Flushability of Wipes Spawns Class-Action Lawsuit
The wipes may claim to be flushable, but they're costing cleanup crews millions.
March 4, 2014— -- A New York doctor has filed a federal class-action lawsuit against the makers of "flushable" wipes after experiencing what he claims were major plumbing and clogging issues in his home.
“The defendants should have known that their representations regarding flushable wipes were false and misleading,” the complaint states.
The lawsuit by Dr. Joseph Kurtz, who lives in Brooklyn, N.Y., cites Kimberly-Clark and Costco Wholesale corporations and seeks damages of at least $5 million. The suit filed on Feb. 21 in the Eastern District of New York represents 100 people and claims that consumers around the country have suffered through clogged pipes, flooding, jammed sewers and problems with septic tanks due to the use of flushable wipes.
The lawsuit is the latest complaint against the flushable wipes in recent years.
Over the past five to six years, New York City's Department of Environmental Protection has spent over $18 million to have these wipes removed by hand from the sewer system, according to Deputy Commissioner Vincent Sapienza.
When the department looked at the sales of flushable wipes, Sapienza said that there was almost a direct correlation between an increase in product sales and an increase in clogs within its sewage treatment facilities.
“The word ‘flushable’ means it won’t clog your toilet or your house, but when it gets to a sewage treatment plant, the wipes wrap around the equipment, shuts it down, and then the treatment plant workers go and manually pull these wipes out,” Sapienza told ABC News on Monday.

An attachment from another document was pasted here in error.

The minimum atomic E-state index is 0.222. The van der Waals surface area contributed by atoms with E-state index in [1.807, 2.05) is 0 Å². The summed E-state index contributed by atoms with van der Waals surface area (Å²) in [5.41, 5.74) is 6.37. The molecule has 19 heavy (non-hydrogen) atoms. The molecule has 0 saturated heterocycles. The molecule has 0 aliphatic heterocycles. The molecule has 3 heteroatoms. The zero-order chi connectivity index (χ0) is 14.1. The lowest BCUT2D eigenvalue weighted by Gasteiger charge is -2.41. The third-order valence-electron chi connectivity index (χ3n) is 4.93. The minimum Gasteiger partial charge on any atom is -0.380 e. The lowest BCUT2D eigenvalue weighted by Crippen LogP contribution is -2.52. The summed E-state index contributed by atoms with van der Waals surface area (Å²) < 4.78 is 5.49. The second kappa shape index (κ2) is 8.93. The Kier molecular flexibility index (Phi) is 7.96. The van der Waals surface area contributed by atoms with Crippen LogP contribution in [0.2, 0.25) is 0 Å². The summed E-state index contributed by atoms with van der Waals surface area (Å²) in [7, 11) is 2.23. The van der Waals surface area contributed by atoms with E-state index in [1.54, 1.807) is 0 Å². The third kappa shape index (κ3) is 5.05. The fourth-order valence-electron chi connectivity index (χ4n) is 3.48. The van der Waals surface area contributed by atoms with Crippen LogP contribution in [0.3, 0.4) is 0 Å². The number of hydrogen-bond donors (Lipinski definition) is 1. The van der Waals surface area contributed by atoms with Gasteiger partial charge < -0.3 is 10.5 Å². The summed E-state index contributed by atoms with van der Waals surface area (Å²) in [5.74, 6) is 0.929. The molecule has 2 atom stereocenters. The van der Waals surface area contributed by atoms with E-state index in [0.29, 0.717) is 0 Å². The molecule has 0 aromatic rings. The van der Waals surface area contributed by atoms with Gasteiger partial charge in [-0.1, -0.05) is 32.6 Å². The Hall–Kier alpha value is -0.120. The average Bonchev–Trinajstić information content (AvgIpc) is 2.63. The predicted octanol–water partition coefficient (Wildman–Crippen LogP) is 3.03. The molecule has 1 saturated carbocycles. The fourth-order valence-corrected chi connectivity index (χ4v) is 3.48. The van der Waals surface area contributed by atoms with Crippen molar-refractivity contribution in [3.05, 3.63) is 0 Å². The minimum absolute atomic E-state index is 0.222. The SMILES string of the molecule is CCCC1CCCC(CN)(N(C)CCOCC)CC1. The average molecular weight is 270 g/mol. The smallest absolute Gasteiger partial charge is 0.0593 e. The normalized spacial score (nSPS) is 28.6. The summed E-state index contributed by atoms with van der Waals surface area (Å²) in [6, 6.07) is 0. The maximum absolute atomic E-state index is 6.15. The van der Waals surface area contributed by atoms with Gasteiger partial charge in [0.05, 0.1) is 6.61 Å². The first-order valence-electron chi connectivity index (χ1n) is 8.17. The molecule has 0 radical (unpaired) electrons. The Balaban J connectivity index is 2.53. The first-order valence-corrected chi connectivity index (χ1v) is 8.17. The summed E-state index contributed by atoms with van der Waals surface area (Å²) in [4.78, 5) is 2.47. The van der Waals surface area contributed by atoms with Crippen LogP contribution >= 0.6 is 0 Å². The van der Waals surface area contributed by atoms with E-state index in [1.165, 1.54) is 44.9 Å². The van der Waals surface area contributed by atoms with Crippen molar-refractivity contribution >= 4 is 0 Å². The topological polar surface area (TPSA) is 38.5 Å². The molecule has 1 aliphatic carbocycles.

The agency recommends that people not flush these wipes and instead throw them out in the garbage can.
The wipes market is a $6 billion-a-year industry with sales growing by 5 to 6 percent annually, according to court papers.
In response to this federal lawsuit, Bob Brand, a spokesperson for Kimberly-Clark, the makers of Cottonelle wipes said, “Kimberly-Clark has an extensive testing process to ensure that our flushable wipes products meet or exceed all industry guidelines and we stand behind our claims of flushability.”
A Costco official told ABC News that Costco does not comment on lawsuits.
While the cleansing cloth packages are labeled as “flushable” and “sewer-and-septic-safe,” the lawsuit states that there are no legal requirements that a product must meet in order to claim that it is “flushable” and only voluntary guidelines may be followed at the discretion of manufacturers.
Experts running public wastewater facilities have independently tested the wipes because there is no legal standard.
“We started doing testing ourselves because we couldn’t get any information from the manufacturers,” said Rob Villee, executive director of the Plainfield Area Regional Sewerage Authority in New Jersey.
Villee, who has been working on the testing of these wipes for four years, said that when the wipes were put in 2 liters of water, the Cottonelle wipes took 20 minutes to disperse while the Costco wipes, even after three hours, were not totally broken up and there was no noticeable loss of mass.
Unlike the Cottonelle brand that uses a water-soluble binder that breaks down when put in water, the Costco brand has a plastic backing sheet on the wipes, Villee said. “I flushed that sucker down 100 times and it still held together,” he said.
The Water Environment Federation and the American Public Works Association -- both nonprofit groups that deal with wastewater issues -- are expected to meet later this year with product manufacturers to jointly determine what the term "flushable" should mean, Villee said. The groups also expected to do more testing on the wipes, he said.